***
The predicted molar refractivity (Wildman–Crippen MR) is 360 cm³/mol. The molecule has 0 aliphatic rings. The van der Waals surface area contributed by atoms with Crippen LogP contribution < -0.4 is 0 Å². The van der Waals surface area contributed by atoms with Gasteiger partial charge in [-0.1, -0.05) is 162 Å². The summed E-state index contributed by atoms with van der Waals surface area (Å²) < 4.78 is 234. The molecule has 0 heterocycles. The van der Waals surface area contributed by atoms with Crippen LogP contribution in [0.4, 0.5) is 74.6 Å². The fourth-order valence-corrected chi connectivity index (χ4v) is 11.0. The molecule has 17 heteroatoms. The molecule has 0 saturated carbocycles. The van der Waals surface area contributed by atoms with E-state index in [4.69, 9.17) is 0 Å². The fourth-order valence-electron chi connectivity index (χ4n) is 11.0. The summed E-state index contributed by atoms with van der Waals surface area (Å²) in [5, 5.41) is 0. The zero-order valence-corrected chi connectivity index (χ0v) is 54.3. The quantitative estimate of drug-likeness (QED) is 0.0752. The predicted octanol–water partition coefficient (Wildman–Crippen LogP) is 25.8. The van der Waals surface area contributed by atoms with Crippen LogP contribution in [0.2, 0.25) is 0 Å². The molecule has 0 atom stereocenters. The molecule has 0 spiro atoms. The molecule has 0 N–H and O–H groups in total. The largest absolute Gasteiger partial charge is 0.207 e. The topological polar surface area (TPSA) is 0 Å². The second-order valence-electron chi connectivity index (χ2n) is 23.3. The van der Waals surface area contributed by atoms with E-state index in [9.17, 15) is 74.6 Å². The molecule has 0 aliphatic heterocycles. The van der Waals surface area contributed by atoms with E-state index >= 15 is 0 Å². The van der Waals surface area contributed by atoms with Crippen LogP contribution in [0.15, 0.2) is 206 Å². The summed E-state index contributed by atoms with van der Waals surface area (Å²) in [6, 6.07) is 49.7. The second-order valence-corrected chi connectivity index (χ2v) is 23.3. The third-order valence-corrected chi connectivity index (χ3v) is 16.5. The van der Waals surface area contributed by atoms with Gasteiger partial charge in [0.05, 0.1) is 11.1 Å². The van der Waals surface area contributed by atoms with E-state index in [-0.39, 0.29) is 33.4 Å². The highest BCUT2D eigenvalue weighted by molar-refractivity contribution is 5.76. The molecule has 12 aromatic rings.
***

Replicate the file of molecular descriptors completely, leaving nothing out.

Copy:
The predicted molar refractivity (Wildman–Crippen MR) is 360 cm³/mol. The molecule has 0 aliphatic rings. The van der Waals surface area contributed by atoms with Crippen LogP contribution < -0.4 is 0 Å². The van der Waals surface area contributed by atoms with Gasteiger partial charge in [-0.1, -0.05) is 162 Å². The summed E-state index contributed by atoms with van der Waals surface area (Å²) < 4.78 is 234. The molecule has 0 heterocycles. The van der Waals surface area contributed by atoms with Crippen LogP contribution in [0.4, 0.5) is 74.6 Å². The fourth-order valence-corrected chi connectivity index (χ4v) is 11.0. The molecule has 17 heteroatoms. The molecule has 0 saturated carbocycles. The van der Waals surface area contributed by atoms with E-state index in [4.69, 9.17) is 0 Å². The fourth-order valence-electron chi connectivity index (χ4n) is 11.0. The summed E-state index contributed by atoms with van der Waals surface area (Å²) in [5, 5.41) is 0. The zero-order valence-corrected chi connectivity index (χ0v) is 54.3. The quantitative estimate of drug-likeness (QED) is 0.0752. The predicted octanol–water partition coefficient (Wildman–Crippen LogP) is 25.8. The van der Waals surface area contributed by atoms with Crippen LogP contribution in [0.2, 0.25) is 0 Å². The molecule has 0 atom stereocenters. The molecule has 0 spiro atoms. The molecule has 0 N–H and O–H groups in total. The largest absolute Gasteiger partial charge is 0.207 e. The topological polar surface area (TPSA) is 0 Å². The second-order valence-electron chi connectivity index (χ2n) is 23.3. The van der Waals surface area contributed by atoms with E-state index in [9.17, 15) is 74.6 Å². The molecule has 0 aliphatic heterocycles. The van der Waals surface area contributed by atoms with E-state index >= 15 is 0 Å². The van der Waals surface area contributed by atoms with Crippen LogP contribution in [0.15, 0.2) is 206 Å². The summed E-state index contributed by atoms with van der Waals surface area (Å²) in [6, 6.07) is 49.7. The second-order valence-corrected chi connectivity index (χ2v) is 23.3. The third-order valence-corrected chi connectivity index (χ3v) is 16.5. The van der Waals surface area contributed by atoms with Gasteiger partial charge in [0.05, 0.1) is 11.1 Å². The van der Waals surface area contributed by atoms with E-state index in [-0.39, 0.29) is 33.4 Å². The highest BCUT2D eigenvalue weighted by molar-refractivity contribution is 5.76. The molecule has 12 aromatic rings.